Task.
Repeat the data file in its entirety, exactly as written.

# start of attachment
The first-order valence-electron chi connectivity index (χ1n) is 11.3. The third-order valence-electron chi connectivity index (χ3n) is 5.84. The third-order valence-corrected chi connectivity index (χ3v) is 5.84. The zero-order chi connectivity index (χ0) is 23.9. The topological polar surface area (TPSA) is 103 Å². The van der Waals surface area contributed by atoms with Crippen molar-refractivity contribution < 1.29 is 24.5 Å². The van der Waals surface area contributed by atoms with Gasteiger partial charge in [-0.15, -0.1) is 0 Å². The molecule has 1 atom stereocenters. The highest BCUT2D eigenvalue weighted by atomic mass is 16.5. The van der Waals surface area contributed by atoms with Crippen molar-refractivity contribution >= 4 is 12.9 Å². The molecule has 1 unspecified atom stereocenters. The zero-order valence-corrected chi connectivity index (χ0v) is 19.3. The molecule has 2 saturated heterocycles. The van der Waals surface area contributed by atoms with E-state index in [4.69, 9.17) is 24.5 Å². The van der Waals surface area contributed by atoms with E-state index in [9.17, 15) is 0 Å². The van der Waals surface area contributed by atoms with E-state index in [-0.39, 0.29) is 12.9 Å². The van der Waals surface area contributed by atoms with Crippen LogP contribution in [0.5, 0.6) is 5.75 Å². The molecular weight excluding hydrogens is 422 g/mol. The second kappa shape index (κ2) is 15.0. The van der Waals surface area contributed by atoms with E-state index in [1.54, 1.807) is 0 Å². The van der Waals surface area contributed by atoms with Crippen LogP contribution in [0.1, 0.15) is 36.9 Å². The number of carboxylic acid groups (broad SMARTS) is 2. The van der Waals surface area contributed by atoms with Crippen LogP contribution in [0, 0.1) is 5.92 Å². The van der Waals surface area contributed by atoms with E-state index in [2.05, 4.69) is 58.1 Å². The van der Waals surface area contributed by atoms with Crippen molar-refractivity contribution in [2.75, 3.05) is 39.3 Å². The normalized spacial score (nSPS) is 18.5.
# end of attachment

The first-order valence-electron chi connectivity index (χ1n) is 11.3. The third-order valence-electron chi connectivity index (χ3n) is 5.84. The third-order valence-corrected chi connectivity index (χ3v) is 5.84. The zero-order chi connectivity index (χ0) is 23.9. The topological polar surface area (TPSA) is 103 Å². The van der Waals surface area contributed by atoms with Crippen molar-refractivity contribution < 1.29 is 24.5 Å². The van der Waals surface area contributed by atoms with Gasteiger partial charge in [-0.15, -0.1) is 0 Å². The molecule has 1 atom stereocenters. The highest BCUT2D eigenvalue weighted by atomic mass is 16.5. The van der Waals surface area contributed by atoms with Crippen molar-refractivity contribution >= 4 is 12.9 Å². The molecule has 1 unspecified atom stereocenters. The zero-order valence-corrected chi connectivity index (χ0v) is 19.3. The molecule has 2 saturated heterocycles. The van der Waals surface area contributed by atoms with E-state index in [4.69, 9.17) is 24.5 Å². The van der Waals surface area contributed by atoms with E-state index in [9.17, 15) is 0 Å². The van der Waals surface area contributed by atoms with E-state index in [-0.39, 0.29) is 12.9 Å². The van der Waals surface area contributed by atoms with Crippen LogP contribution in [0.5, 0.6) is 5.75 Å². The molecular weight excluding hydrogens is 422 g/mol. The second kappa shape index (κ2) is 15.0. The van der Waals surface area contributed by atoms with E-state index in [1.54, 1.807) is 0 Å². The van der Waals surface area contributed by atoms with Crippen LogP contribution in [0.1, 0.15) is 36.9 Å². The number of carboxylic acid groups (broad SMARTS) is 2. The van der Waals surface area contributed by atoms with Crippen LogP contribution in [0, 0.1) is 5.92 Å². The van der Waals surface area contributed by atoms with E-state index in [2.05, 4.69) is 58.1 Å². The van der Waals surface area contributed by atoms with Crippen molar-refractivity contribution in [2.75, 3.05) is 39.3 Å². The normalized spacial score (nSPS) is 18.5.